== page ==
The housing market in the UK has been influenced by two major factors during 2016 – The EU referendum and the changes in stamp duty. It is almost three years since the changes in stamp duty came into force. However, the after effects are still working, and the cost of buying property has shot up. To compound the issue, the higher rate of duty imposed on second homes that followed close on the heels of the stamp duty changes has had a profound effect.
The Brexit poll created a lot of confusion and ambiguity in the property market and the ultimate result was certainly a rude shock, the effects of which are still being felt well into 2017. The Office for National Statistics re-launched the official house price index in June 2016, which replaces the existing indices published by the Land Registry and Office for National Statistics. The figures published last indicate that there is a 6.9% increase in property prices, which is the lowest recorded figure since 2015.
The start of the year has not been very encouraging for property owners as the indices indicate sluggish growth. The artificial growth witnessed is due to a shortage of houses put up for sale, according to the reports published by The Royal Institution of Chartered Surveyors (RIcs). While the number of buyers has increased substantially since Brexit, the number of properties being put up for sale has dwindled.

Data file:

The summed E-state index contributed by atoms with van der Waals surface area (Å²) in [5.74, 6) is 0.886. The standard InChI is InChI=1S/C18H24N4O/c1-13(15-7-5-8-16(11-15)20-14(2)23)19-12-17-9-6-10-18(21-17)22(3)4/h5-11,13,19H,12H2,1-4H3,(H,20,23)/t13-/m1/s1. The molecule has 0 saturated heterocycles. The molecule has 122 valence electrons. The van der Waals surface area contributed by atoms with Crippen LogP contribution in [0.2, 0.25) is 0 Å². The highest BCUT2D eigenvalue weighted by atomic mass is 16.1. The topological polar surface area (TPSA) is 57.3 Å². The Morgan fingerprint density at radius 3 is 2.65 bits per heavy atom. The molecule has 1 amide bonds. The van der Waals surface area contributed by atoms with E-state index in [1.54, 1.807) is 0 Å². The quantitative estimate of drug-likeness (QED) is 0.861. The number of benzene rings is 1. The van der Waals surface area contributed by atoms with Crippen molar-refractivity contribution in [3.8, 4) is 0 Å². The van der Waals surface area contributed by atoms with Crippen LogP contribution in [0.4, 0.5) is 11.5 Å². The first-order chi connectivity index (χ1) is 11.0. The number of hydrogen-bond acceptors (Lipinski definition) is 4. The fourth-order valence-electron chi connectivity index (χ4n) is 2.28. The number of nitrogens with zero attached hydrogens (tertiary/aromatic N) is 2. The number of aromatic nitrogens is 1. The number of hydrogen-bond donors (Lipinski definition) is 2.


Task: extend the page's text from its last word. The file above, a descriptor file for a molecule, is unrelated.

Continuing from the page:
In June 2016, the rate of growth of property prices in the U.K. was very encouraging at 9.3%, though the same is disappointing at 6.9% in October, a sharp decline in just 3 odd months. Although RIcs predicted a 6% growth, which was substantiated by the figures quoted by ONS, the changes in the stamp duty seemed to have played the spoilsport. The effect that stamp duty changes have had on property prices has eclipsed the effect of Brexit. RIcs predicts even more dismal figures at 3% by the end of 2017.
To compound matters, inflation seems to be fuelling the fall in property prices, what with consumers struggling to make ends meet just for essentials like food and fuel. People are now thinking twice before investing in property. Even the luxury property market does not seem to be immune to the effects and has recorded a very sluggish growth. The sale of million pound homes has taken a bad hit due to changes in stamp duty, and Brexit too has had its own effect on people with money to spend.